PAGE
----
By CHARLES BABINGTON
WASHINGTON (AP) — In case the public weren't frustrated enough over Congress' failure to resolve the "fiscal cliff," consider this: lawmakers probably could enact a compromise quickly and easily if Republican leaders let Democrats provide most of the votes.
That would give Democrats a bigger voice in the bargain, of course, which the Republican-led House is loath to do. That's why about 10 percent of the House's members — staunch anti-tax conservatives — were able to thwart Speaker John Boehner's bid to pass a narrowly crafted bill that might have strengthened his bargaining hand.
By trying to pass his plan with GOP votes alone, Boehner could afford to lose only two dozen of the 241 House Republicans. His private headcount found nearly twice that many defectors, party insiders say, forcing Boehner to give up without seeking a formal vote. The miscalculation left negotiations in disarray as the Dec. 31 deadline nears.
The House's 192 Democrats essentially sat on the sidelines, bit players in last week's House drama.
House speakers traditionally advance major legislation only if most of their party's members support it. It's called the "majority of the majority" rule of thumb. But past speakers, including Democrat Nancy Pelosi and Republican Dennis Hastert, have ignored the rule at times.
Some Democrats are now calling on Boehner to do the same to avert the "fiscal cliff" of big tax hikes and spending cuts scheduled to take effect in the new year.
Veterans in both parties say many House Democrats would likely join a sufficient number of Republicans — though not necessarily a majority — to pass a compromise along the lines that Boehner and President Barack Obama seemed to be nearing last week before Boehner struck out on his own. Such a compromise plan might preserve Bush-era tax cuts for all couples making less than $400,000 or so a year. It also could include an outline for future spending cuts and changes to keep the Alternative Minimum Tax from hitting millions of new taxpayers.
While Obama did not explicitly embrace such a plan, he and Boehner appeared to be edging toward some variation of it. But Boehner abruptly launched his separate proposal — he dubbed it "Plan B" — which the conservatives' revolt killed late Thursday.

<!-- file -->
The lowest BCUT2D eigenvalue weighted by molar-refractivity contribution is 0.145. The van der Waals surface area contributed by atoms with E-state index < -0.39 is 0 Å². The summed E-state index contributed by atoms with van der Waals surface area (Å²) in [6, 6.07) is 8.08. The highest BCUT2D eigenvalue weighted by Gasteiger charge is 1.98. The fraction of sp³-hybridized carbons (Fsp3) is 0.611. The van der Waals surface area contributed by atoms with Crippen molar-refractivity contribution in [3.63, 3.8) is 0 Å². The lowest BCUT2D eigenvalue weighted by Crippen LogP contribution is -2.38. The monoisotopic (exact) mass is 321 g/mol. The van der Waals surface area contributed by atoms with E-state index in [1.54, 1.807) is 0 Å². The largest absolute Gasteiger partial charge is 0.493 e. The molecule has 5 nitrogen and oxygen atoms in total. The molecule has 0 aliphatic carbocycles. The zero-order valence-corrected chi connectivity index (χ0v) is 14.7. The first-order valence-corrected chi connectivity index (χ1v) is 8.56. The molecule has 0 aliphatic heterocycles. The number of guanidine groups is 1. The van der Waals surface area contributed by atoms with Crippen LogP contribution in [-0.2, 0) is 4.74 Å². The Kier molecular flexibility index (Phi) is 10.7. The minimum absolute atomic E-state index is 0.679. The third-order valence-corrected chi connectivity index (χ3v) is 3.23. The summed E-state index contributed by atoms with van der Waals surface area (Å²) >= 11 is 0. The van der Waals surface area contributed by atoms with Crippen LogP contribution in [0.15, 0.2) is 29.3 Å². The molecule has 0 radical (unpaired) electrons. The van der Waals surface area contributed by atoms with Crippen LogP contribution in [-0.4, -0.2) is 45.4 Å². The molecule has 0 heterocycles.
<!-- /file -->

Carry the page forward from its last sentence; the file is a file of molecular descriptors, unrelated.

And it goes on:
Boehner's plan would have spared anyone making less than $1 million a year from a tax rate hike in 2013. At least 40 House Republicans refused to back any tax rate increase at all, lawmakers said, dooming the plan.
However, perhaps as many as 200 House Republicans apparently were willing to let tax cuts expire for a fraction of the wealthiest households. That's a significant break from the party's no-tax-hikes-ever orthodoxy.
GOP leaders note that virtually everyone's taxes will rise Jan. 1 without congressional action. They say sparing 98 or 99 percent of Americans is the best political alternative, given Obama's negotiating strength.
It's not known how many House Republicans would vote to avert the "fiscal cliff" by supporting a tax-and-spending plan closer to Obama's liking. In his re-election campaign, the president called for letting the Bush-era tax cuts expire on incomes above $250,000 for couples and $200,000 for individuals. In later negotiations with Boehner, Obama said he could accept a $400,000 threshold if Republicans agreed to other tax and spending provisions.
An Obama-backed deal presumably would draw the overwhelming support of House and Senate Democrats. But even if every House Democrat backed it, it would need another 25 votes in that chamber. Some Democrats say Boehner should let a few dozen willing Republicans provide those votes by putting an Obama-blessed bill on the floor.
"If Speaker Boehner is willing to bring to the floor of the House a bill, and just let this House work its will, Democrats and Republicans voting as their conscience determines, then I believe we can get something done," Rep. Chris Van Hollen, D-Md., told Bloomberg TV.
He noted that Pelosi, as House speaker in 2006, violated the "majority of the majority" rule by letting Republicans provide most of the votes for an Iraq war funding measure she disliked.
Hastert, the Republican speaker from 1999 to 2007, overrode the rule at least twice. In one case, he let Democratic votes carry the load on a stem cell research bill everyone knew President George W. Bush would veto. Hastert also yielded to pressure to let the McCain-Feingold campaign finance bill pass even though most House Republicans opposed it.
Aides to Boehner say he believes in, and abides by, the "majority of the majority" rule without declaring it an iron-clad requirement. They did not respond to messages asking if Boehner might consider ignoring the rule to avert the "fiscal cliff."
John Feehery, who was a top aide to Hastert, said he doubted that would happen.
Boehner "could put something on the floor and vote against it," Feehery said. But it's more likely, he said, that Boehner and other Republicans will let the Dec. 31 deadline pass. That would send the government over the cliff and let virtually all tax rates rise, at least for a while.
Then early next year, Feehery said, lawmakers could "vote to cut taxes rather than vote to raise taxes."
Either way, the richest Americans will see their tax cuts expire. Boehner's hold on his speakership, however, might be stronger if he makes no break in the "majority of the majority" rule.